BY Paul Rubio
March 08 2010 4:00 AM ET
But Fort Lauderdale’s rapid move up the gay social ladder hit a major stumbling block in 2008 when the investment bubble burst and real estate prices plummeted in tandem with failing global markets. Meanwhile, the same fate hit Miami, leaving many shiny new buildings tenant-free. A more affordable South Beach caught the queer eye and renewed interest in the mystique and contemporary architecture that put the city on the map in the 1930s. With foreclosures beckoning and equities dwindling, South Beach housing prices fell to premillennium levels. Faced with recession anxiety, locales and establishments previously sanctioned for the rich and famous reached out to the masses. Exclusive hotels such as the Raleigh and the Standard halved their rates. High-end restaurants lowered their prices. More nightclubs granted free entry and added nightly drink specials to the menu. Economic downturn had become a traveler’s and buyer’s opportunity for the recently inaccessible and overpriced.
Though the gays had been crowded out for nearly a decade, South Beach remained famous to the world at large for its celeb-favored hotels, renowned restaurants, and lively beaches crammed with hard bodies sporting chic sunglasses and fierce Speedos. Each year more international visitors arrived to sample the custom-designed pools, decked-out rooftops, meticulously chosen color schemes, and the individualistic themes of the beach’s art deco treasures. An expansion project launched by the city and eager investors during the boom times yielded billion-dollar restorations (the Fontainebleau), condo-hotel combinations (the Gansevoort), and high-end designers living out their fantasies through their work (the Mondrian South Beach). A remixed and refreshed landscape showcased masterpieces of internationally renowned architects and designers. Unfortunately for businesses but fortunately for consumers, poor timing of this project resulted in an ultra avant-garde South Beach with two-star price points and extraordinary real estate opportunities.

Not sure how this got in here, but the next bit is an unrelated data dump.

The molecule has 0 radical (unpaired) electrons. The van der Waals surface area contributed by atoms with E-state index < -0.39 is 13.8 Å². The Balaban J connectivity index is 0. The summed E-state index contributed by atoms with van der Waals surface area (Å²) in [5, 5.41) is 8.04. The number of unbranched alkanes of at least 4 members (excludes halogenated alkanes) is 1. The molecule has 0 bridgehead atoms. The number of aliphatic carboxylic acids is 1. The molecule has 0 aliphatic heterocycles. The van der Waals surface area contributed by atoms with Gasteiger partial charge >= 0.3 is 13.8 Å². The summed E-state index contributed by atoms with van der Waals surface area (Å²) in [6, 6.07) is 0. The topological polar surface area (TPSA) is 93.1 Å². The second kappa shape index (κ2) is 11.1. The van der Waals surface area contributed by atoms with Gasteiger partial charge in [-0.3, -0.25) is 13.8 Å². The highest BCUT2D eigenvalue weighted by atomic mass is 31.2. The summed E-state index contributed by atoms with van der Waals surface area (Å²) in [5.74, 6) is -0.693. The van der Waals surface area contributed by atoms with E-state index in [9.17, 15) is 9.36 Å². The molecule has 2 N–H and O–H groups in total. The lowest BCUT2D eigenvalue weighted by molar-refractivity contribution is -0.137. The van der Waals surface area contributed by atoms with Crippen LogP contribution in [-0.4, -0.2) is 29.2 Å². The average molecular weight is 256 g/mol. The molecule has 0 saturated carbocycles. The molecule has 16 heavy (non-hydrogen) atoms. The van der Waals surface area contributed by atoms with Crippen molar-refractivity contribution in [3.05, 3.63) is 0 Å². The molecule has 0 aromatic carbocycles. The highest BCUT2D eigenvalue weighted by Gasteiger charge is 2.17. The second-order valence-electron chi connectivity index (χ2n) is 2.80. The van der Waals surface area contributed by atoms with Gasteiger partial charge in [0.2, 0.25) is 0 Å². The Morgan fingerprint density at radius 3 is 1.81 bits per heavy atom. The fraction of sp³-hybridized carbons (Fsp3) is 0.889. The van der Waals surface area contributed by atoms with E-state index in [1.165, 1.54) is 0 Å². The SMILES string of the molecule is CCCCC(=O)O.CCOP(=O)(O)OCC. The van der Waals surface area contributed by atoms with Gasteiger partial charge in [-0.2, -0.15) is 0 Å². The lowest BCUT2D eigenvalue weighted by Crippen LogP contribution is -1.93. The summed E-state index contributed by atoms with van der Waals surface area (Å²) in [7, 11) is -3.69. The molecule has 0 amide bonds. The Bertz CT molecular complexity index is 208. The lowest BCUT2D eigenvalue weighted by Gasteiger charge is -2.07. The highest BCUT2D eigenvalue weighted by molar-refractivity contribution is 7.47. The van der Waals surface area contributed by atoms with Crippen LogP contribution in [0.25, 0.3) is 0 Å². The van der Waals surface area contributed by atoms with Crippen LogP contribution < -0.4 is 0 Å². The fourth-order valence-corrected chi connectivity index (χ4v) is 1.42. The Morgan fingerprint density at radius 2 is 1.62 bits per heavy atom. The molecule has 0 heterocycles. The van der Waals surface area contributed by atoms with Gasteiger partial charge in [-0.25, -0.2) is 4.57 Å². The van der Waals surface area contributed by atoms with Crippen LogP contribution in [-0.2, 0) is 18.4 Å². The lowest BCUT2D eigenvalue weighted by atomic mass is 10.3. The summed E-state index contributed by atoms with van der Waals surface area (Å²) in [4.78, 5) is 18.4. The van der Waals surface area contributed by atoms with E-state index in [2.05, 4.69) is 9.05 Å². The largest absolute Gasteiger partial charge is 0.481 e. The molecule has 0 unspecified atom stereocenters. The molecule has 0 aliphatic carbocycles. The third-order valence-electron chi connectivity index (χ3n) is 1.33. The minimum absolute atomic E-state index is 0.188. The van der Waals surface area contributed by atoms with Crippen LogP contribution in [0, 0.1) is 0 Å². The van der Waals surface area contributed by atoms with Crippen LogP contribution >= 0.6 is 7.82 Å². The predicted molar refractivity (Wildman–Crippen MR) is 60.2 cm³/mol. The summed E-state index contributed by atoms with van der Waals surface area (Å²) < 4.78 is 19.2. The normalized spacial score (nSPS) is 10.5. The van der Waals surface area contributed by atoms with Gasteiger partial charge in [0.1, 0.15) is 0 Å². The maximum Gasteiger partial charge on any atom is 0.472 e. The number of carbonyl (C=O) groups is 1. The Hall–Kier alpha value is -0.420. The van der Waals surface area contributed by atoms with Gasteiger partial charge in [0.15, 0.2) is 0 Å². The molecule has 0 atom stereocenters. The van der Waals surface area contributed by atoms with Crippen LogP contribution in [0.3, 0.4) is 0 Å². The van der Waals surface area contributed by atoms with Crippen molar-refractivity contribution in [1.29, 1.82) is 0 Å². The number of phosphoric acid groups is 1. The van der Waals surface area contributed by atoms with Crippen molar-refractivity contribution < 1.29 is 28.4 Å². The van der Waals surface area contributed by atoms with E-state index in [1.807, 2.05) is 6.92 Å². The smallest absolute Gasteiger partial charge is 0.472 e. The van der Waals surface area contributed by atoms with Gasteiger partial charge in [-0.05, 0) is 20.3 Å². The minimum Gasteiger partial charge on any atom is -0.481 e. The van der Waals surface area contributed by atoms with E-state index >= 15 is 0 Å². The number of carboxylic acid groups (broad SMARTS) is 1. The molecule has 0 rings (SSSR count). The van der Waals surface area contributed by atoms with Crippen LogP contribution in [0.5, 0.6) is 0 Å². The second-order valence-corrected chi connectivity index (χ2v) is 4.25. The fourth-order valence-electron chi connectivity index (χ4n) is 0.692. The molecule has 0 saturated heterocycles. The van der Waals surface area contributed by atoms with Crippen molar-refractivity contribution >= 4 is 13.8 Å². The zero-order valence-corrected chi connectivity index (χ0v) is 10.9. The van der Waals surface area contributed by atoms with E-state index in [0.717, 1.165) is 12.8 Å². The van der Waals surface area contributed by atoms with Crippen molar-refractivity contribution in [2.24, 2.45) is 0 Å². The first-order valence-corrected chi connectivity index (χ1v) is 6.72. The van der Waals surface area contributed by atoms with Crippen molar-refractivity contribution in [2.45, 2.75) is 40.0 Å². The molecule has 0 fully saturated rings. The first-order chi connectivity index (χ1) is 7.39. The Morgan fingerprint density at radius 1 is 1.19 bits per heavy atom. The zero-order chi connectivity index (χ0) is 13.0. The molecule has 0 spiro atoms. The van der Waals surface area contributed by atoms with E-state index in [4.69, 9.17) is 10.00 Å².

This financial phenomenon has brought the gays back to their old South Beach stomping grounds after a few years in exile. Miami’s cultural scene has continued apace, hosting international events such as Art Basel Miami Beach, now one of the world’s most important contemporary art shows. And despite the decentralization of the circuit scene, international megaparties rock South Beach year after year, with global hotties congregating for the White Party, Winter Party, and Aqua Girl.
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